(Feel free to read only the bold portions for the TL;DR version – as this post got a little lengthy).
Rene Descartes first penned the words “[I think, therefore I am]” in 1637 (granted, it was in French ^_^).
I had heard this phrase long before I understood what it meant or it’s context. It’s one of those quotes that’s more popular than the originator.
The essential context is this: It is clear that my senses sometimes deceive me. If they deceive me sometimes, they could be deceiving me all of the time. If my senses deceive me all the time, then I can’t be certain of anything’s existence outside of myself. I can know that I exist, because I am clearly able to doubt the existence of other things. If I doubt, then I can I think. If I can think, then I exist.
So that’s it. I can be certain that I exist. Going any further than that gets a little murky – even defining “I” can lead to doubts on several levels.
Anything and everything outside of myself, could be an illusion.
Another related concept is the Brain in a Vat, or the now more popular “The Matrix” example. I can’t be sure I’m not just some brain sitting in a vat or I’m just one of the countless people thinking that that matrix around me is the most “real” reality.
So why does this matter and why is a foundational to me in my thinking?
As absurd as these examples may sound, I cannot refute them. This begins my journey to being comfortable with uncertainty.
Granted, I am more than 99.9% certain that if I step in front of a semi-truck on the nearest interstate, I am going to be grossly injured. Thus, I’m not going to do that. Despite not being certain, I’m still operating on a binary of sorts: I’m going to live my life as if walking in from of a semi is going to grossly injure me.
We pragmatically operate on binary beliefs- we’re forced to make yes/no choices thousands if not millions of times a day. It doesn’t matter if we “know” or are certain – we have to make best guesses and essentially “I believe x, therefore I will do y.”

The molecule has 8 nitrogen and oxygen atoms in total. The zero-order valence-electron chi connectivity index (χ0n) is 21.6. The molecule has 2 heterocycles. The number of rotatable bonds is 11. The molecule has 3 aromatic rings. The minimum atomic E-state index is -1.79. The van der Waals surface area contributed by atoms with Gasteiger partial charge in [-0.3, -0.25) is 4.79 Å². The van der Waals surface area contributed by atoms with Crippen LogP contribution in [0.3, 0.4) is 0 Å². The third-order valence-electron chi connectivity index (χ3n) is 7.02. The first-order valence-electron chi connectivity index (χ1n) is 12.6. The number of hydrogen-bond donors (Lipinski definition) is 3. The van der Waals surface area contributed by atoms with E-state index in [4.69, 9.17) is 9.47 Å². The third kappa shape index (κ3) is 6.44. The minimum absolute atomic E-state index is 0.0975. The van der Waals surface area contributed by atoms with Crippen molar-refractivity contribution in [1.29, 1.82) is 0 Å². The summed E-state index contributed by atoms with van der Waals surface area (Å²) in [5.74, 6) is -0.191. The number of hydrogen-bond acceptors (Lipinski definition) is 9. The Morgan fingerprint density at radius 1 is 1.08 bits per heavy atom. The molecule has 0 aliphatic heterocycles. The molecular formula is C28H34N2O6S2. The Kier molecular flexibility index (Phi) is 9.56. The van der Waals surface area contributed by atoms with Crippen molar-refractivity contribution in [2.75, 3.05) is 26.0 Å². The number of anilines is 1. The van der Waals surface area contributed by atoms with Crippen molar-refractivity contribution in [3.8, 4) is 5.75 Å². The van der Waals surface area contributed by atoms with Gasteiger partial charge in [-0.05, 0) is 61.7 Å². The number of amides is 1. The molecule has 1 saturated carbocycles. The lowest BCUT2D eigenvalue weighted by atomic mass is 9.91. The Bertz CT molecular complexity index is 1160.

So if the small, pragmatic questions are addressed in this way, it makes sense that we are to deal with the big, foundational questions in this way as well – it just gets messier and more complex the bigger the questions is.
So for example, when discussing the complex question “Does a monotheistic god exist?”, there are many smaller yes/no beliefs (addressing conscious questions and unquestioned assumptions) that directs a person to and from a yes or no (ex. Can what I observe exist eternally? Can more than one god figure exist? Can everything be god?). All of these binary beliefs also have a confidence level associated with them at least in the background.
I think the result of all those variables can lead me to having one of several mutually exclusive beliefs (ex. Montheism, Polytheism, Pantheism, and Anti-theism), even though the final level of certainty is relatively low. So, I don’t need to be 51% certain that Monotheism is true to hold that belief, I simply need a higher confidence interval in that belief than in any of the competing beliefs (ex. I would hold to Monotheism if my split was the following: Monotheism 40%, Polytheism 2%, Pantheism 30%, and Anti-theism 28%).
At this point, I can understand the idea of “withholding judgement” – which is to say that one neither affirms or denies a binary question. However, we don’t actually do this in practice, even if we hold mentally do withhold judgment. We always act as though we accept either a yes or no to each question.
Since we don’t do this pragmatically, I don’t believe it makes sense to do this even on a mental level. As such, I cannot adopt withholding judgment, because I cannot do that with small pragmatic questions. I always need to act in such a way that one of So, with regards to the question “Does God exist?”, I cannot hold an Atheistic position (“I have no belief in god[s]”) because it is not pragmatic. I think it makes more sense to adopt one of the mutually exclusive views, rather than reject all of them, even if each of those views do not cross a 50% confidence interval.
Hopefully this tracks well as you read it. It may have been a little convoluted, but hopefully the following was clear: I don’t have be certain to hold position – I only need to have a stronger confidence interval in the position than any competing mutually exclusive claim.
If I’m not clear on something, please ask about it. Additionally, if I’ve presented something foolish, please point that out for discussion. The purpose of this is to develop and hone my belief structure and shed the chaff. I’m hoping that interacting with people on this can at least shift my confidence one way or the other ^_^. Regardless of whether you read the entire thing or skimmed the bold statements, thanks for the reading!